Maasai youths have substituted traditional lion hunts with a series of sporting competitions to display their prowess and strength. This past weekend, the youth competed in different events in the Kimana sanctuary near Mount Kilimanjaro.
For centuries, Maasai boys were traditionally supposed to battle and kill a lion to demonstrate their bravery and masculinity and attract women. The games, dubbed the Maasai Olympics, involve spear throwing, athletics, and high jumping and were developed as an alternative rite of passage to manhood.
In the recent edition, participants performed sprints on a rough dirt track for distances ranging from 100 meters (328 feet) to 5,000 meters during the competitions.
Other competitions have been modified to reflect local traditions. In throwing events, wooden clubs called “rungus” that are used to fend off hyenas are used in place of discuses.
Similar to the ancient Adumu dance performed at ceremonies, the objective of the high jump competition is to leap into the air and touch a rope with the top of one’s head.
The games were established by community leaders and conservation organization Big Life Foundation ten years ago to substitute hunting with sport as the number of lions in Kenya decreased from about 30,000 in the 1970s to just over 2,000 now.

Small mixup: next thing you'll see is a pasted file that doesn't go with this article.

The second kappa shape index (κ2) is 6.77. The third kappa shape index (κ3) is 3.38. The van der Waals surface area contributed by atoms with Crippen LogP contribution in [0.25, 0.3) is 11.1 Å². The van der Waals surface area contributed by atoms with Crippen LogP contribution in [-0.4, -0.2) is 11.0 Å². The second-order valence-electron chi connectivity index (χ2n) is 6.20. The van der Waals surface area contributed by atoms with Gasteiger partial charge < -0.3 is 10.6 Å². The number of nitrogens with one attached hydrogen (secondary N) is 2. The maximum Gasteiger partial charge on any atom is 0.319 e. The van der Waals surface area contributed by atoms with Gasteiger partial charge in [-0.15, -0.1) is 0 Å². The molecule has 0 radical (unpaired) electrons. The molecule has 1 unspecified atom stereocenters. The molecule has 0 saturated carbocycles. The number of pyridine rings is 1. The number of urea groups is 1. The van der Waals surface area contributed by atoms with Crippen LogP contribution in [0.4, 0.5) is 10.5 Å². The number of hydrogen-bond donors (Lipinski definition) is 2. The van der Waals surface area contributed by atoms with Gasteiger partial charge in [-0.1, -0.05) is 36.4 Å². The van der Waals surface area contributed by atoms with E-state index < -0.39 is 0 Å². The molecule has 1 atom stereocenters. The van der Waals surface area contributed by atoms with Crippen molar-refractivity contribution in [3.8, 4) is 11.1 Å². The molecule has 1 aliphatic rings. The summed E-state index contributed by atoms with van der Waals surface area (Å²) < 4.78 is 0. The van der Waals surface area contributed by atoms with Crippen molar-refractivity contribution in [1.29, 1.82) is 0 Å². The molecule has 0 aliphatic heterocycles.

In the Olympics, young men compete for medals and monetary rewards, and the competitions happen once every two years at the Kimana Sanctuary near the boundary between Kenya and Tanzania on the slopes of Mount Kilimanjaro. This year, about 160 people entered the competition, including 40 women.
According to the Big Life Foundation, there are only 23,000 lions remaining in Africa, and the number is dropping. The government-run Kenya Wildlife Services stated that there are 2,000 or so lions in Kenya, and human conflict is the biggest threat to lions and other carnivores in the country.
Tom Hill, co-founder of the Big Life Foundation, stated that the Maasai Olympics have reduced lion slaughter in the area to almost zero. The Maasai community is now one of the few places in Africa outside of protected regions where the lion population is stable or rising. The Olympics have had a significant impact on it.
Joseph Lekatoo, 30, a competitor since 2012, said the events are “an excellent method to conserve our resources.” The twenty-year-old Esther Sereya concurred and said, “We are learning a lot about the animals.”
Lions are occasionally hunted for killing cattle, and Mr. Hill stated that the foundation has established a fund to compensate herders.
David Rudisha, a Maasai sprinter who holds the world record and is a two-time Olympic champion, has sponsored the competition ever since it began. He stated, “We are holding this event for conservation.”
The games received praise from all the older Maasai men. According to Lenkai ole Ngola, a 66-year-old herder, “I killed two lions when I was young, but today, it is necessary to protect them because their numbers are dropping and also because they generate jobs for young people.”
“We benefit more now than ever before since we share grazing areas and watering holes with wild animals,” he added. Besides the conflict with humans, lions are in danger due to the severe drought that is ravaging Kenya, 40 years after numerous unsuccessful rainy seasons in East Africa.
Instead of receiving medals, the winners of the various competitions are given prizes like cattle, scholarships, or cash.